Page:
Henry Gildersleeve

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Henry Gildersleeve, a 19th-century American shipbuilder involved in the construction of 120 vessels of all types, was born in Gildersleeve, Connecticut (now part of Portland, Connecticut), on April 7, 1817, in the family homestead on Indian Hill Avenue. He died of heart disease on April 9, 1894, in his residence that he built in 1853 on Main Street in Gildersleeve. At age 17, Gildersleeve left school and went to work in his father's shipyard. In 1842 he was taken into partnership with his father (Sylvester Gildersleeve) under the firm name of S. Gildersleeve & Son. Henry Gildersleeve was part owner of many of the larger ships and schooners built by the yard and amassed a considerable fortune during the times the American merchant marine was in its glory.[1]

Ship Construction[edit]

Rigging of a three-masted barque

From 1834 to 1890, the period during which he was actively interested in the Gildersleeve shipyard, there were built 9 sloops, 46 schooners, 4 brigs, 6 barques, 11 ships, one pilot boat, one gunboat, 7 oil barges, 9 ice barges, and 26 coal, sand and cotton barges, making a total of 75 sailing vessels, 14 steamers and 31 barges, for a combined total of 120 crafts, costing $2,100,000, being an average cost of $17,500.

The most expensive sailing ships built by S. Gildersleeve & Son were the S. Gildersleeve, of fifteen hundred tons, built in 1854 at a cost of $59,000 and the National Guard of fifteen hundred tons, built in 1857 at a cost of $55,000.[2]

Steam Craft[edit]

Henry Gildersleeve built his first propeller driven steamer in 1856. It was 275 tons and cost $20,000. He was part owner. The Gildersleeves built the United States gunboat Cayuga in 1861 at a cost of $125,000.

The United States gunboat Cayuga, built by S. Guildersleeve & Sons in 1861.

The most expensive vessel of any type built by Gildersleeve was the steamship United States of sixteen hundred tons, costing $150,000, built in 1864.

In 1873, the steamship City of Dallas, costing $110,000, was built for the Mallory Line running from New York to Galveston, Texas. In 1863, he built his first steamship, America, 900 tons, costing $85,000, in which he was also a part owner.[3]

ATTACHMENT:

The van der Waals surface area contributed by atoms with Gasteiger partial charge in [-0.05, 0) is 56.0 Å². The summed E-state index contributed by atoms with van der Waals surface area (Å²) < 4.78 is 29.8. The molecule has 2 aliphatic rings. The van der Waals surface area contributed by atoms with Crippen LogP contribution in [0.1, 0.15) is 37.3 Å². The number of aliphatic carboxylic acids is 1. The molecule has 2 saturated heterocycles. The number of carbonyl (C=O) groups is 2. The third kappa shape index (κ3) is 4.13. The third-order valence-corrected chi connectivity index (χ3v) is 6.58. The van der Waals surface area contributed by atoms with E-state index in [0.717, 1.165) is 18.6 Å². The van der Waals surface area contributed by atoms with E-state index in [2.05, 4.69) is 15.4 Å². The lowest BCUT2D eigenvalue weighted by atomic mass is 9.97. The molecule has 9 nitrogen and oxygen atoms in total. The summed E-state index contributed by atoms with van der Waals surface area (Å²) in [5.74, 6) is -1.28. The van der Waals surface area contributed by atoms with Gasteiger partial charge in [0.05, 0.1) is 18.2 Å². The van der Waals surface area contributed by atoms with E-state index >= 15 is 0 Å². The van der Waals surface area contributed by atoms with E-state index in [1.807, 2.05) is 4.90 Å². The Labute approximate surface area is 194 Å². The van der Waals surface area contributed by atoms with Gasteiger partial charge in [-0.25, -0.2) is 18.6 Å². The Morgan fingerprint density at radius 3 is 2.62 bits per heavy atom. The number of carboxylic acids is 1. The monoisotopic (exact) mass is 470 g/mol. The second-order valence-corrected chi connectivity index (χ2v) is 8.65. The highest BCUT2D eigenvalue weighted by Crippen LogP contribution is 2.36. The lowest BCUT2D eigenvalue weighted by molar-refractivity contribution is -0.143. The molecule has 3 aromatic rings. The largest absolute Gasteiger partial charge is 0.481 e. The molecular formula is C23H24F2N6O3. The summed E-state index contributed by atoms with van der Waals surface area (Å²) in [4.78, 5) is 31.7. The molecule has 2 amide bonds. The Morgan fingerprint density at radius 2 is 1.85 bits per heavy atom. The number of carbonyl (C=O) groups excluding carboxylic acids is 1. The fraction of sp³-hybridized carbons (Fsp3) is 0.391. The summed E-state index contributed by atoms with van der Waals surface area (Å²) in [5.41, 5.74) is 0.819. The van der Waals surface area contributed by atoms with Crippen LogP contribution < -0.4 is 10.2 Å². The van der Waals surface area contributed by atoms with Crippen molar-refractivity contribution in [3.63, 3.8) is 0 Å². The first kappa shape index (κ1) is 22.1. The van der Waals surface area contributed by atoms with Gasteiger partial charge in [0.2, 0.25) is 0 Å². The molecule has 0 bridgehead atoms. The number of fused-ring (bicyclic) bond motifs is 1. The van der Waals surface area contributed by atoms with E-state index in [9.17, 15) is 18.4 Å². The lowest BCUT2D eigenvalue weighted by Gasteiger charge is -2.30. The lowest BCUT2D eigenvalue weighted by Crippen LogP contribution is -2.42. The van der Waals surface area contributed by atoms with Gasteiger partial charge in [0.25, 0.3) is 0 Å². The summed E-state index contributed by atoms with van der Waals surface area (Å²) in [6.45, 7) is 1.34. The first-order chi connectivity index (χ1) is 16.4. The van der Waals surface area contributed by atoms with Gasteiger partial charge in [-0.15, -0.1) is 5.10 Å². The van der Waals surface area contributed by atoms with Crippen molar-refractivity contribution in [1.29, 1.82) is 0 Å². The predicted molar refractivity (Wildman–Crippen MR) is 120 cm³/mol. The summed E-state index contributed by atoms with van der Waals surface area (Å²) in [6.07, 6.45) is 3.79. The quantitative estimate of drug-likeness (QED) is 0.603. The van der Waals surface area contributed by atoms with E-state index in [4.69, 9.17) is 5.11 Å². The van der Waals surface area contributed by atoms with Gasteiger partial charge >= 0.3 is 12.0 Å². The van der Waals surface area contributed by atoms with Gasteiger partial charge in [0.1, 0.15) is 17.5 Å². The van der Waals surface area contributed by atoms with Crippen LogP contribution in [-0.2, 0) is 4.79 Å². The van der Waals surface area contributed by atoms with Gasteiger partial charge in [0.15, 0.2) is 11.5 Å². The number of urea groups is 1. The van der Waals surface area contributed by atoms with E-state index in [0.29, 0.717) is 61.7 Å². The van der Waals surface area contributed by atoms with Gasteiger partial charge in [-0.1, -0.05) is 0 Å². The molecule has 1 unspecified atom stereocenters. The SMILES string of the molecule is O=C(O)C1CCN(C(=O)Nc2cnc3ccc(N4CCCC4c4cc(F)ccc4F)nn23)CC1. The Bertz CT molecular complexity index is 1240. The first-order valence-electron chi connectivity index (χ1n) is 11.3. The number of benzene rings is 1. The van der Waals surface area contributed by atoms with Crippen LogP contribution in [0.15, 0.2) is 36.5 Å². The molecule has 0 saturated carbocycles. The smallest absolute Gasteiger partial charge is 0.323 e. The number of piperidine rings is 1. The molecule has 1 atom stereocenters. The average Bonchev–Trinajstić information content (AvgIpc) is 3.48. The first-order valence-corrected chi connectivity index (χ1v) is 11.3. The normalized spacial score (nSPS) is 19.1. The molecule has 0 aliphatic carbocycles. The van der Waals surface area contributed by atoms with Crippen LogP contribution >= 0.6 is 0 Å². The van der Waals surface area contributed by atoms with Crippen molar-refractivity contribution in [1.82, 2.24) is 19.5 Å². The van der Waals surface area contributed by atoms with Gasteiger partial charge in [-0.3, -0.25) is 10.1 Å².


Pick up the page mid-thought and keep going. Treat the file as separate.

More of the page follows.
Public Life[edit]

In December, 1872, Henry Gildersleeve associated himself with the house of Bentley, Gildersleeve & Co., shipping and commission merchants. South Street. New York. At the end of ten years, he retired from the firm in favor of his son Sylvester. He was a director in the Hartford Steamboat Co., and president of the Middletown Ferry Co., First National Bank and Freestone Savings Bank of Portland, Ct., being a trustee 1881-1894. He became a communicant of Trinity Episcopal church in 1848, was an active member and a liberal supporter, being a member of the building committee, contributing much to its erection. In 1861-1862, he represented the Democratic Party in the State Legislature from Portland. Besides his shipbuilding interests, he owned a large farm in Gildersleeve, raising tobacco and also hay from Gildersleeve Island, a part of the town of Cromwell.[4]

Family[edit]

Children by first wife (Nancy Buckingham, born October 22, 1812; married March 29, 1839; died March 14, 1842): Emily Shepard, born March 27, 1840; died March 2, 1842; Philip, born February 1, 1842; died June 12, 1884.

Children by his second wife (Emily Finette Smith, born September 27, 1819; married May 25, 1843; died November 11, 1873): Oliver, born March 6, 1844; died July 26, 1912; Emily Shepard, born September 8, 1846; Mary Smith, born March 8, 1848; died October 18, 1851; Anna Sophia, born February 26, 1850; died August 27, 1854; Sylvester, born November 24, 1852; died June, 1898; Louisa Rebecca, born May 9, 1857; Henry, born September 4, 1858.

Child by third wife (Amelia Warner, born November 8, 1837; married June 12, 1875; died October 22, 1903): Orren Warner, born November 26, 1878.[5]

Footnotes[edit]

Citations
  1. ^ Gildersleeves of Gildersleeve, Conn. and descendants of Philip Gildersleeve, by Willard Harvey Gildersleeve, Journal Publishing Co., Meridan, Connecticut, 1914, p.33
  2. ^ Gildersleeves of Gildersleeve, Conn. and descendants of Philip Gildersleeve, by Willard Harvey Gildersleeve, Journal Publishing Co., Meridan, Connecticut, 1914, p.33
  3. ^ Gildersleeves of Gildersleeve, Conn. and descendants of Philip Gildersleeve, by Willard Harvey Gildersleeve, Journal Publishing Co., Meridan, Connecticut, 1914, p.34
  4. ^ Gildersleeves of Gildersleeve, Conn. and descendants of Philip Gildersleeve, by Willard Harvey Gildersleeve, Journal Publishing Co., Meridan, Connecticut, 1914, p.34
  5. ^ Gildersleeves of Gildersleeve, Conn. and descendants of Philip Gildersleeve, by Willard Harvey Gildersleeve, Journal Publishing Co., Meridan, Connecticut, 1914, p.35